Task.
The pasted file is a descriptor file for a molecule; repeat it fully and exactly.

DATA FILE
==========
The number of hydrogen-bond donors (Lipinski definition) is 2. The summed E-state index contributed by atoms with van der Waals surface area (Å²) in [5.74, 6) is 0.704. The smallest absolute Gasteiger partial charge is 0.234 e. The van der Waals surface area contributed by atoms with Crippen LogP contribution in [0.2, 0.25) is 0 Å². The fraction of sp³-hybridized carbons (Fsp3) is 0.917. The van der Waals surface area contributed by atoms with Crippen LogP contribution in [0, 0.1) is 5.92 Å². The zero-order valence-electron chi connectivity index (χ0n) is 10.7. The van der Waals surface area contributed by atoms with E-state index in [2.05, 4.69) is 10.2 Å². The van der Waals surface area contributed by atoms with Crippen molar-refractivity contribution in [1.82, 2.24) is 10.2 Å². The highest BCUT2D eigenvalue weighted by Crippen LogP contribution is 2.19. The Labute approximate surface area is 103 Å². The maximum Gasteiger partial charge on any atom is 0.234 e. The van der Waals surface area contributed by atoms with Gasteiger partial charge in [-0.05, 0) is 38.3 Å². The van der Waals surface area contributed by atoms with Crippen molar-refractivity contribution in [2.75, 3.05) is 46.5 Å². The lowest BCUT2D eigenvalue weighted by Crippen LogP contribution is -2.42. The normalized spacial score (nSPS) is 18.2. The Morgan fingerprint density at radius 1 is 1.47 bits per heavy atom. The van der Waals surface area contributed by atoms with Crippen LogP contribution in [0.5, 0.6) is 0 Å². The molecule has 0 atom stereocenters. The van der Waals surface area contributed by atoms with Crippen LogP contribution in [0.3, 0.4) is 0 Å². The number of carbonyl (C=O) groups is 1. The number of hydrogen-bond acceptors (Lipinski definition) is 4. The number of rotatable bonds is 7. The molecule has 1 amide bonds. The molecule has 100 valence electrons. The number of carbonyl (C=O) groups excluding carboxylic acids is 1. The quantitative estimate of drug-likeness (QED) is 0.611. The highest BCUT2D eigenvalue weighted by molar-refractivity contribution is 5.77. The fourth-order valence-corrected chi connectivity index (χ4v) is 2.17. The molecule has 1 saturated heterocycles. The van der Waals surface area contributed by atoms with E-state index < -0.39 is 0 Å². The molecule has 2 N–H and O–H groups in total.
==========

The number of hydrogen-bond donors (Lipinski definition) is 2. The summed E-state index contributed by atoms with van der Waals surface area (Å²) in [5.74, 6) is 0.704. The smallest absolute Gasteiger partial charge is 0.234 e. The van der Waals surface area contributed by atoms with Crippen LogP contribution in [0.2, 0.25) is 0 Å². The fraction of sp³-hybridized carbons (Fsp3) is 0.917. The van der Waals surface area contributed by atoms with Crippen LogP contribution in [0, 0.1) is 5.92 Å². The zero-order valence-electron chi connectivity index (χ0n) is 10.7. The van der Waals surface area contributed by atoms with E-state index in [2.05, 4.69) is 10.2 Å². The van der Waals surface area contributed by atoms with Crippen molar-refractivity contribution in [1.82, 2.24) is 10.2 Å². The highest BCUT2D eigenvalue weighted by Crippen LogP contribution is 2.19. The Labute approximate surface area is 103 Å². The maximum Gasteiger partial charge on any atom is 0.234 e. The van der Waals surface area contributed by atoms with Gasteiger partial charge in [-0.05, 0) is 38.3 Å². The van der Waals surface area contributed by atoms with Crippen molar-refractivity contribution in [2.75, 3.05) is 46.5 Å². The lowest BCUT2D eigenvalue weighted by Crippen LogP contribution is -2.42. The normalized spacial score (nSPS) is 18.2. The Morgan fingerprint density at radius 1 is 1.47 bits per heavy atom. The van der Waals surface area contributed by atoms with Crippen LogP contribution in [0.5, 0.6) is 0 Å². The molecule has 0 atom stereocenters. The van der Waals surface area contributed by atoms with Crippen LogP contribution in [0.3, 0.4) is 0 Å². The number of carbonyl (C=O) groups is 1. The number of hydrogen-bond acceptors (Lipinski definition) is 4. The number of rotatable bonds is 7. The molecule has 1 amide bonds. The molecule has 100 valence electrons. The number of carbonyl (C=O) groups excluding carboxylic acids is 1. The quantitative estimate of drug-likeness (QED) is 0.611. The highest BCUT2D eigenvalue weighted by molar-refractivity contribution is 5.77. The fourth-order valence-corrected chi connectivity index (χ4v) is 2.17. The molecule has 1 saturated heterocycles. The van der Waals surface area contributed by atoms with E-state index < -0.39 is 0 Å². The molecule has 2 N–H and O–H groups in total.